Baking Disasters Solutions

Avoid these common baking blunders — and find quick fixes for the inevitable mishaps.

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Photo by: Marcus Tullis

Marcus Tullis

There aren't many baking accidents that can't be fixed with a dab of whipped cream here or a smear of frosting there. We've identified some common baking blunders so you can try to avoid them (and if all else fails, quickly fix).

Burned Cookie Bottoms
Cookies can go from chewy to burned in a matter of minutes. Choose the right baking sheet (thinner and lighter is best), keep a close eye on them and bake them on the middle rack. If your cookie bottoms end up a little brown, just sandwich the bottoms together with some whipped cream, ice cream or frosting. If they're too dark to salvage, cut off the tops and sprinkle over or in between layers of ice cream—who doesn't like cookies 'n' cream?

Heavy Cake
Cakes can be very delicate—the less you mix, the fluffier they'll be. Mix together the ingredients only until just combined and your cake will rise to a light, airy texture in the oven. Overmixing develops gluten, creating unwanted volume. If your cake is a little leaden, slice it into pieces and soak each in simple syrup, whipped cream or liqueur to moisten.

Deflated Cake
We know the cake smells good, but don't open the oven door until the end of baking; you'll lower the oven temperature, causing your cake to sink. Instead, use an oven thermometer and quickly insert a toothpick into the center of the cake to check for doneness towards the end. Cool your cake properly to avoid sudden temperature changes. Luckily, a sunken cake will still earn you a round of applause from your guests.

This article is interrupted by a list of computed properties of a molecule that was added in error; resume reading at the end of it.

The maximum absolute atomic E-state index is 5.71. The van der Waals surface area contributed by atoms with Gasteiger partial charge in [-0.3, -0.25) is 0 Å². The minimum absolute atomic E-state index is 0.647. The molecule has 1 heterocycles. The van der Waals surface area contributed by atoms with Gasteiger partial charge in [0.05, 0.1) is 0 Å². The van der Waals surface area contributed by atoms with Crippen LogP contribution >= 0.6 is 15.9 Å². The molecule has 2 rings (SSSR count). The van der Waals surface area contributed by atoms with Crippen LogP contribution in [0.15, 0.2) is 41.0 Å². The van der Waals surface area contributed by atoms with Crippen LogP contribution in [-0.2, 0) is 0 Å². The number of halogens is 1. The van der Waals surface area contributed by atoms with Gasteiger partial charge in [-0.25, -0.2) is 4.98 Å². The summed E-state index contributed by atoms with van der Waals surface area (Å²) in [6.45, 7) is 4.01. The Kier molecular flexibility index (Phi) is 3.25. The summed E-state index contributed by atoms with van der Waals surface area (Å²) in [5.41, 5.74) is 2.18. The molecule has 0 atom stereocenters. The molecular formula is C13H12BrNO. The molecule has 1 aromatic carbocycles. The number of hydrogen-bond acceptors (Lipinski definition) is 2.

Burned Pie Crusts
If your pie crust looks like it's getting too dark early on, cover it with tin foil or a pie-crust protector. For a pie that comes out of the oven with a perfect middle and burned edges, just neatly trim them off. As beautiful as the edges may be crimped, you don't want your filling to be overshadowed by burned flavor. Your pie will still look beautiful and taste exactly the same!

Runny Frosting
Too much liquid can lead to a frosting that won't stay put. Mix in more confectioners' sugar—or cocoa powder if it's chocolate—until the frosting thickens. As much as you want to eat your cake immediately, wait until it cools completely before frosting. Refrigerate your frosting if your kitchen is especially warm. For a layer cake, frost the layers and then refrigerate until set before frosting the outsides.

Cracked Cake Top or Pie Crust
Cracking can mean that your batter or dough was too dry. For pie: Add a little more water into your pie dough or brush with water before refrigerating and rolling out. Cut extra dough scraps into shapes and bake separately; you'll be able to cover any cracks on your crust later with a decorative touch.For cake: Mix a little water into a dry cake batter. Cake is almost always better with frosting or whipped cream anyways, so pipe some on as "cement."

Broken Cake or Cookies
An overcrowded and too-hot oven can cause cakes and cookies to break. Don't let your pans touch and keep them at least one inch from the sides of the oven. When life hands you broken baked goods—make trifle! Cut your broken cookies or cake into chunks and layer with fruit, pudding, ice cream or whipped cream and refrigerate to chill. The possibilities are endless, but a delicious dessert is guaranteed.

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